- Signage will be placed near the path one day in advance to notify cyclists and pedestrians about the closure and detour. 

- Excavation will take between three and five business days to complete; all work will occur between 9 a.m. and 3 p.m. 

- When drilling is complete, the surface of the multi-use path will be restored and detour signage removed. 

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Exclusive commentary from Rep. Carlyle

Everything I need to know about transportation policy I learned at the corner of 15th and Market in Ballard. That’s where I waved signs at 7:30 a.m. each morning during my campaign for the legislature.  

One cold, rainy day a gracious older woman waiting for her bus said to me:  “Young man, don’t forget that we can’t be a great city if we don’t appreciate that we need an integrated system of cars, buses, rail, bike paths, walkable areas and everything in between. That’s what makes for real quality of life—helping families get where they need to go however it works best for them with transportation choices but without socially engineering it all.”   

And then she was whisked away by a Metro bus into the mist.  

Today’s reality is that Metro is facing awful cuts to service even though demand has surged in recent years; the state fuel-tax structure is an old-fashioned vestige of the 20th century, and the public needs more and better transportation choices. So how do we build that 21st century transportation infrastructure at a time when our collective financial nerves are frayed?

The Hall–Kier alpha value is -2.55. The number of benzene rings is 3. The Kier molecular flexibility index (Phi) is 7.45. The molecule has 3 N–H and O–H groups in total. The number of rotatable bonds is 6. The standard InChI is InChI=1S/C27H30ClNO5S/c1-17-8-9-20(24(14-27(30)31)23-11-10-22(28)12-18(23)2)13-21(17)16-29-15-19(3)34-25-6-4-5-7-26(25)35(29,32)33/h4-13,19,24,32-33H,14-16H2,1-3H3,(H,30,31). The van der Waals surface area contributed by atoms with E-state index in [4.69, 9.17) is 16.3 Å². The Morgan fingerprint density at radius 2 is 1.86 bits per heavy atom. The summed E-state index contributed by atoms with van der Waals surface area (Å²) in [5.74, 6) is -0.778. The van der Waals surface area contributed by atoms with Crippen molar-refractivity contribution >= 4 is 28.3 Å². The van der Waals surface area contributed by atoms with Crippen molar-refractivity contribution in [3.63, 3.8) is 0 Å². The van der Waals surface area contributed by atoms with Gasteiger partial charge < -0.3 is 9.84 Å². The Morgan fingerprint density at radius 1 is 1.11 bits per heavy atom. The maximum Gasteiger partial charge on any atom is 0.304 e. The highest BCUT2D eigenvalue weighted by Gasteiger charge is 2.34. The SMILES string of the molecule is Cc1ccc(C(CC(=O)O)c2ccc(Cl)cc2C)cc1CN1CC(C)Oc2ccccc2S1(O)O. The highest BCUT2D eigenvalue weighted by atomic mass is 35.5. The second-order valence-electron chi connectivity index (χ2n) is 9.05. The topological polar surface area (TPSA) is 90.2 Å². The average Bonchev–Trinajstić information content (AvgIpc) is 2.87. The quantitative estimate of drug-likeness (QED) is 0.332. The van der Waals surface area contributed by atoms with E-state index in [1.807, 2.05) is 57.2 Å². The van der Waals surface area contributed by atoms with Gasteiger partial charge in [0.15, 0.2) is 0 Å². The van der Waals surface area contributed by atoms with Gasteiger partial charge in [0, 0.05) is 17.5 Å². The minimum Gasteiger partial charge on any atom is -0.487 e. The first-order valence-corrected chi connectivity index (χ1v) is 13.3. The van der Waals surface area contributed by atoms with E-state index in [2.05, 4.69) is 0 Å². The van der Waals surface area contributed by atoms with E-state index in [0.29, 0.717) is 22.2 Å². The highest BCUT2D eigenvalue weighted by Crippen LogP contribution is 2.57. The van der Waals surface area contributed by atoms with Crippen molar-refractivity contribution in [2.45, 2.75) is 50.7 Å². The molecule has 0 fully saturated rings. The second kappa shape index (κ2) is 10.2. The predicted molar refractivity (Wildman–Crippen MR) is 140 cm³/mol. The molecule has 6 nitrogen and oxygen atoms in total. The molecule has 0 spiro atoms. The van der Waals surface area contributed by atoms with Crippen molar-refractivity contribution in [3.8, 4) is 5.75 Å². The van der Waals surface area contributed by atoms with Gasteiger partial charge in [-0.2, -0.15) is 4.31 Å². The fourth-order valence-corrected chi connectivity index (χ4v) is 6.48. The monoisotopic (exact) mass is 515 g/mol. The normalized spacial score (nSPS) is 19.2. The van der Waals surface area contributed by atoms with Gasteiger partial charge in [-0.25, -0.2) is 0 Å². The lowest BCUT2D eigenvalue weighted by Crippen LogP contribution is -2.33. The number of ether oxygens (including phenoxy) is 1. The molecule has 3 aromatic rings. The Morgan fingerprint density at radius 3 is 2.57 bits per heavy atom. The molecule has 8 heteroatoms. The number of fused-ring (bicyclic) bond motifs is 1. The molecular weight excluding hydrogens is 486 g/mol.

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Photo credit: 
Photo courtesy Reuven Carlyle

Washington State Department of Transportation Ferries Division (WSF) will purchase five new vessels over the next five years as part of a long-range plan that will guide its services and investments through 2030.

View the long-range plan here.

“After a lot of hard work by the Legislature, Gov. Gregoire and (state transportation department), we are finally at a place where we can look ahead to long-term, sustainable service of our marine highways,” said Paula Hammond, Washington Transportation Secretary. “This is good news for the communities that depend on our marine transportation system, but also for the entire state of Washington.”

“The final long-range plan for the ferry system is the culmination of the efforts of many people, including lawmakers, ferry served communities, and (state transportation department),” said Assistant Secretary David Moseley. “The plan sets a path for WSF between now and 2030 with the first milestone being construction of the 64-auto ferry.”


The Washington State Department of Transportation has begun the second round of soil testing for the proposed bored tunnel to replace the Alaskan Way Viaduct.

The soil samples and other geotechnical information gathered by crews will inform the design of the tunnel and boring machine. When testing is finished this fall, tunnel engineers will have soil samples every 100 to 400 feet along the alignment, to depths of 100 to 300 feet below the surface.

“These samples will help us plan where ground stabilization should take place prior to the start of construction and where monitoring equipment can be installed,” said Ron Paananen, Alaskan Way Viaduct Program Administrator. “It will also provide important data to the tunnel designers and contractors so they can complete their work.”